Eduardo Santana had a rough childhood and a rocky education until he came to Palomar College. “Palomar made it possible for me to achieve my dream of making a difference,” he says.

SAN MARCOS — When Eduardo Santana graduated from Mission Hills High School in 2012, the odds that he would ever be a college graduate were less than ideal.

He spent a harrowing childhood in San Marcos, experienced depression and anxiety as a teenager, and suffered from suicide ideation for two years.

“When it came to school, I wasn’t really focused. I was seeking the wrong kind of attention. In high school, I considered dropping out several times,” he recalled.

In his senior year at Mission Hills— decidedly late to begin turning his academic fortunes around— he realized that he had to play serious catch-up just in order to graduate on time. Then, somehow, Santana came across an academic ranking of his graduating class: “I was ranked 555th out of 585 students.”

“I wasn’t sure how to proceed, because I hadn’t set myself up (for success),” he said. “It was a tough transition, but I knew that life was about to get real once I left high school. I knew I had to make a choice. Palomar gave me a platform to start that process.”

But it was not an effortless transition: “I had to make up for lost time when I got to Palomar,” he said. “So my first two semesters I spent working my way up, but I wouldn’t settle for anything less than 100 percent effort.”

It was some time during his four years at Palomar that someone first asked him the question: “Where are you going to go for grad school?”

“My parents have migrant backgrounds with no formal education,” Santana recalled. “My father started working at the age of 6, my mother when she was 12 or 13. They came to the States for the opportunity to give their kids a better life, but they did a lot of farm labor, factory work—hard physical jobs.”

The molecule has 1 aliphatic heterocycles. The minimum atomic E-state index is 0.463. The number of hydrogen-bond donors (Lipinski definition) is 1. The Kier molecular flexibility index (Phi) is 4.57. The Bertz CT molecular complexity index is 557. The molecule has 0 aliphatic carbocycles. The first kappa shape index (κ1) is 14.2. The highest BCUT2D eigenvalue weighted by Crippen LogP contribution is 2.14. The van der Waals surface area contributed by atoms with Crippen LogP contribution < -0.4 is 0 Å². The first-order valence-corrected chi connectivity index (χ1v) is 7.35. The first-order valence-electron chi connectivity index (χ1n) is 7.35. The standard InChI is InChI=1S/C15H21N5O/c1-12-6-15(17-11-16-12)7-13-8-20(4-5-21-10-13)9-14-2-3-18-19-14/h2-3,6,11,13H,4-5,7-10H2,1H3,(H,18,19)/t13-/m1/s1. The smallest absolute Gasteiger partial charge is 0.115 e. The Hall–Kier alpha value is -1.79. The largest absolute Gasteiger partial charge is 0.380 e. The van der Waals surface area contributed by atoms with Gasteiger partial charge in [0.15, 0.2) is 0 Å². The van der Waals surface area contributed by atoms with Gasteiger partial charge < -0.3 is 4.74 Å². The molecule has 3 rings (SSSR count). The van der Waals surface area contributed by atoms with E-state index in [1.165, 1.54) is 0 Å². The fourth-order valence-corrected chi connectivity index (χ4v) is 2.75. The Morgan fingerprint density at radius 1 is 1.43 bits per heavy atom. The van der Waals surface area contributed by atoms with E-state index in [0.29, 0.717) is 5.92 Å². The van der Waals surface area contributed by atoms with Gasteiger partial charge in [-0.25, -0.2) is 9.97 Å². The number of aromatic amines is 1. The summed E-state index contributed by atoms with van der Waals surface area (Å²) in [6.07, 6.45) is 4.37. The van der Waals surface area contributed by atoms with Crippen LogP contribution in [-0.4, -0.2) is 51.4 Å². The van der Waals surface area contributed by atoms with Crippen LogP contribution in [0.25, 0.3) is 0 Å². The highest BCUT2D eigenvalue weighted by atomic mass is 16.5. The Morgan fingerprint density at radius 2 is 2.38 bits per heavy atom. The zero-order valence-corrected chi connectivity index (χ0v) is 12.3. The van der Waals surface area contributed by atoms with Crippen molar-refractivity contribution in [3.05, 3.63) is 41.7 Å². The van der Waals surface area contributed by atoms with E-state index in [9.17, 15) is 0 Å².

Higher education was not a frequent topic around the house, he said.

Starting at Palomar College, however, Santana gradually learned how to be a good student—an excellent one, even: “Palomar gave me the opportunity to foster these skills and start this enlightenment process—I really started thinking about things differently.”

In 2016, Santana transferred to California State University, Chico and earned his bachelor degree in criminal justice. Today, he is enrolled in the Masters of Social Work program at Texas State University, having realized that law enforcement “isn’t the only route I can take to make a difference in people’s lives.”

From mass shootings to homelessness, mental health is an urgent and increasing concern across the U.S., and Santana said he is ready to do his part to make a difference in the lives of the vulnerable and at-risk. He plans to open his own practice after learning the clinical skills of the trade and finishing his state licensing.

“I’m definitely excited. It has my heart racing, when I think about it. I like to dream big, set intimidating goals,” he said. “Palomar made it possible for me to achieve my dream of making a difference.”